‘Fasten seat belts, Jai Hind!’: Airline crew told to hail India

Circular comes amid military standoff with Pakistan which has triggered a rise in patriotism ahead of national election.

NEW DELHI, INDIA - MARCH 7: Indian female Cabin Crew of Air India, pose for a photograph after their ceremony on the eve of international women''s day on March 7, 2017 in New Delhi, India. Air India sa
Air India's announcement has attracted mockery on social media [Getty Images]

India‘s state carrier Air India has reminded cabin crews to follow all announcements with a rousing cry of “Hail India!” as nationalistic fervour grips the nation amid the latest military standoff with Pakistan.

“With immediate effect, all are required to announce ‘Jai Hind’ at the end of every announcement after a slight pause and with much fervour,” the airline’s head of operations said in a circular on Monday.


An Air India spokesperson told the AFP news agency that the order was first issued in 2017, but that a reminder was required because new staff had joined.

It comes as India’s biggest military standoff with Pakistan in years triggers a rise in patriotism ahead of looming national election due in April and May.

India’s excitable news channels have gone into overdrive and people have been flocking to a rip-roaring film about an Indian special forces incursion into Pakistan-administered Kashmir.

The film Uri’s catchphrase “how’s the josh?” – meaning “how’s the fervour?” – has been widely quoted online and offline, with even government ministers employing it at political rallies.


An Indian fighter pilot who was shot down, captured and then released by Pakistan has become a national hero, with some copying his handlebar moustache and even one baby named after him.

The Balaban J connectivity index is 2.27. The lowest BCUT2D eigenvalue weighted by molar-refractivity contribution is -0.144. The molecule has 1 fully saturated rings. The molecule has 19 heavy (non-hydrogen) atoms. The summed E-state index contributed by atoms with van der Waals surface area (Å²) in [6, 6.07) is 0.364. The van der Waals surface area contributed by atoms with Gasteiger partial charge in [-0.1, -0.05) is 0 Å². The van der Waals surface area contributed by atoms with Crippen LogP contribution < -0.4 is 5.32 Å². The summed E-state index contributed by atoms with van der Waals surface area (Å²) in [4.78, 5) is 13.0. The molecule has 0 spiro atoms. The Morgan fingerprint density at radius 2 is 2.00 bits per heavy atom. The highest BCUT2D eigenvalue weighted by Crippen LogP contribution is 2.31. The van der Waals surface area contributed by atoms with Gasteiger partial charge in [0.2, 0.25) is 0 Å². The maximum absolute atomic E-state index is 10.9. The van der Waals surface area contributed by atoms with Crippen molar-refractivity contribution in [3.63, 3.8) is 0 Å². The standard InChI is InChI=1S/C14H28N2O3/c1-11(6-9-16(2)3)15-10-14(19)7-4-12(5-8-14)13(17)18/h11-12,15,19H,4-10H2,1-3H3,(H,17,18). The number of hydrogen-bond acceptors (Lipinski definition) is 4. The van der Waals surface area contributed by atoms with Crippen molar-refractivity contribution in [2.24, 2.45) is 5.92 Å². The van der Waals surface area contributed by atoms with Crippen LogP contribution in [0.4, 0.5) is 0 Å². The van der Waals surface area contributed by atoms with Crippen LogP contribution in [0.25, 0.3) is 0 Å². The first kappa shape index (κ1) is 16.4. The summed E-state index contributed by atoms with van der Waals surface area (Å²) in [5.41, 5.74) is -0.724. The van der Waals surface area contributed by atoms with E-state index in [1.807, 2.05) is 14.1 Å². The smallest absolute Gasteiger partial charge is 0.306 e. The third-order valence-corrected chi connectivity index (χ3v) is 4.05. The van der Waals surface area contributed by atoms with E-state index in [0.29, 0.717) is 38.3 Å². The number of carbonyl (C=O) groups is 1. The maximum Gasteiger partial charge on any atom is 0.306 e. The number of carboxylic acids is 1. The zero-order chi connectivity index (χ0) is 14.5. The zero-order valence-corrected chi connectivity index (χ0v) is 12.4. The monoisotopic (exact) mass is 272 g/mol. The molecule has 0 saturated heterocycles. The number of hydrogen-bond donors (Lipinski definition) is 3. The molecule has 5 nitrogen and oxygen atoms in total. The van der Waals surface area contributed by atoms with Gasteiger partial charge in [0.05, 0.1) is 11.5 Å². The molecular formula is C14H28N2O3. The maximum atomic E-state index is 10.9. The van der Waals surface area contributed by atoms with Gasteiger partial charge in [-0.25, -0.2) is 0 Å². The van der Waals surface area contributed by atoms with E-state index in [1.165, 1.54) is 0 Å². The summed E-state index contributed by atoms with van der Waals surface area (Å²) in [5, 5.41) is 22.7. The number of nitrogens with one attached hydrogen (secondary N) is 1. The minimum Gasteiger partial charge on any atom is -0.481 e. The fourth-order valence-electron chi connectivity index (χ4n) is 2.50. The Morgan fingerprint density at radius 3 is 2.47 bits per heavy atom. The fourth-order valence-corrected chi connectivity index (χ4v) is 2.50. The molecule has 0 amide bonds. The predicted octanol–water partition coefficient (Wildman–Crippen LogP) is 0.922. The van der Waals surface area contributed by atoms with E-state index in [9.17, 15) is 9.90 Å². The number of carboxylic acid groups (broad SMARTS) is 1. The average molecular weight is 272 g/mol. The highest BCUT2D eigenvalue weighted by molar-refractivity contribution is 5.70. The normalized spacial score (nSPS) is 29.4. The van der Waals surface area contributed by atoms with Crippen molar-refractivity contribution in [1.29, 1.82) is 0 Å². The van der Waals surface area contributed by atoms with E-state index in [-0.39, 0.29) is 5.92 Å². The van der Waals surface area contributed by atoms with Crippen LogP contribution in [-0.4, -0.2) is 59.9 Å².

The latest crisis between the nuclear-armed Asian foes was sparked by a suicide bombing in Indian-administered Kashmir that left at least 40 Indian paramilitaries dead on February 14.

India launched air attacks inside Pakistan 12 days later, and an aerial dogfight between the two countries’ air forces over Kashmir broke out the next day.

Tens of thousands attended funerals and solidarity marches around India, with some setting fire to Pakistani flags. The Jaish-e-Muhammad (JeM) group that claimed credit for the attack is based in Pakistan.

Islamabad’s release of the pilot on last Friday eased international alarm although tensions remain high, with both sides firing shells and mortars over their de facto border in Kashmir.

Indian media reports said that a Pakistani military drone was shot down over northern India on Monday, while Islamabad said on Tuesday it prevented an Indian submarine from entering its waters.

Air India’s announcement also attracted mockery on social media in view of the stricken airline’s crippling debts.

“Much welcome but before starting this Air India should improve the service. Make the airline profitable. Keep up to schedule. Stop wasting taxpayer money. Be customer friendly,” quipped Dinesh Joshi, one Twitter user.

Source: AFP